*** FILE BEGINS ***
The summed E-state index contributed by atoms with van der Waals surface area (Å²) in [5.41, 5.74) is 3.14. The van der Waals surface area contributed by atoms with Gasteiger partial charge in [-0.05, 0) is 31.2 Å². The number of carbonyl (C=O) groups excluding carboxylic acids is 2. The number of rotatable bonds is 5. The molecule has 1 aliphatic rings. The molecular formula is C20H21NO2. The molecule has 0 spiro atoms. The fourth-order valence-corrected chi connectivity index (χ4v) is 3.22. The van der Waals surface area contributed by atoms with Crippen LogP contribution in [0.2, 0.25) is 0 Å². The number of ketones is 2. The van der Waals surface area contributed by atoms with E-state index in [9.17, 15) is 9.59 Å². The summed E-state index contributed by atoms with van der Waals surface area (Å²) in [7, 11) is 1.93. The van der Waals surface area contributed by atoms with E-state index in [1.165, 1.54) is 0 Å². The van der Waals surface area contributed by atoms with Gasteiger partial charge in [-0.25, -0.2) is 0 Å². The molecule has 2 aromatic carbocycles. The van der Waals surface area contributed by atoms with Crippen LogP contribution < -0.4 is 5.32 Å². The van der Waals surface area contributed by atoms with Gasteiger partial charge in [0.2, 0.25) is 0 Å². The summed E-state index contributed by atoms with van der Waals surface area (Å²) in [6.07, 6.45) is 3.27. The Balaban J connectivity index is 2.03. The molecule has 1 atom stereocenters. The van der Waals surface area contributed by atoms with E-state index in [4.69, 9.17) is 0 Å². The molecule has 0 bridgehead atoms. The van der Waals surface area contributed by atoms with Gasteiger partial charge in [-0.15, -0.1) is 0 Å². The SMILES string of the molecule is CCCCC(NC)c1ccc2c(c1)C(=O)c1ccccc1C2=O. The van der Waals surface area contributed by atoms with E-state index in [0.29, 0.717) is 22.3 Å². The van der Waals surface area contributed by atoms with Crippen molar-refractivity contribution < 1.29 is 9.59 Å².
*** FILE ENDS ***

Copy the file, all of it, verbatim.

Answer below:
The summed E-state index contributed by atoms with van der Waals surface area (Å²) in [5.41, 5.74) is 3.14. The van der Waals surface area contributed by atoms with Gasteiger partial charge in [-0.05, 0) is 31.2 Å². The number of carbonyl (C=O) groups excluding carboxylic acids is 2. The number of rotatable bonds is 5. The molecule has 1 aliphatic rings. The molecular formula is C20H21NO2. The molecule has 0 spiro atoms. The fourth-order valence-corrected chi connectivity index (χ4v) is 3.22. The van der Waals surface area contributed by atoms with Crippen LogP contribution in [0.2, 0.25) is 0 Å². The number of ketones is 2. The van der Waals surface area contributed by atoms with E-state index in [9.17, 15) is 9.59 Å². The summed E-state index contributed by atoms with van der Waals surface area (Å²) in [7, 11) is 1.93. The van der Waals surface area contributed by atoms with E-state index in [1.165, 1.54) is 0 Å². The van der Waals surface area contributed by atoms with Gasteiger partial charge in [-0.25, -0.2) is 0 Å². The molecule has 2 aromatic carbocycles. The van der Waals surface area contributed by atoms with Crippen LogP contribution < -0.4 is 5.32 Å². The van der Waals surface area contributed by atoms with Gasteiger partial charge in [0.2, 0.25) is 0 Å². The summed E-state index contributed by atoms with van der Waals surface area (Å²) in [6.07, 6.45) is 3.27. The Balaban J connectivity index is 2.03. The molecule has 1 atom stereocenters. The van der Waals surface area contributed by atoms with E-state index in [4.69, 9.17) is 0 Å². The molecule has 0 bridgehead atoms. The van der Waals surface area contributed by atoms with Gasteiger partial charge in [-0.15, -0.1) is 0 Å². The SMILES string of the molecule is CCCCC(NC)c1ccc2c(c1)C(=O)c1ccccc1C2=O. The van der Waals surface area contributed by atoms with E-state index in [0.29, 0.717) is 22.3 Å². The van der Waals surface area contributed by atoms with Crippen molar-refractivity contribution < 1.29 is 9.59 Å².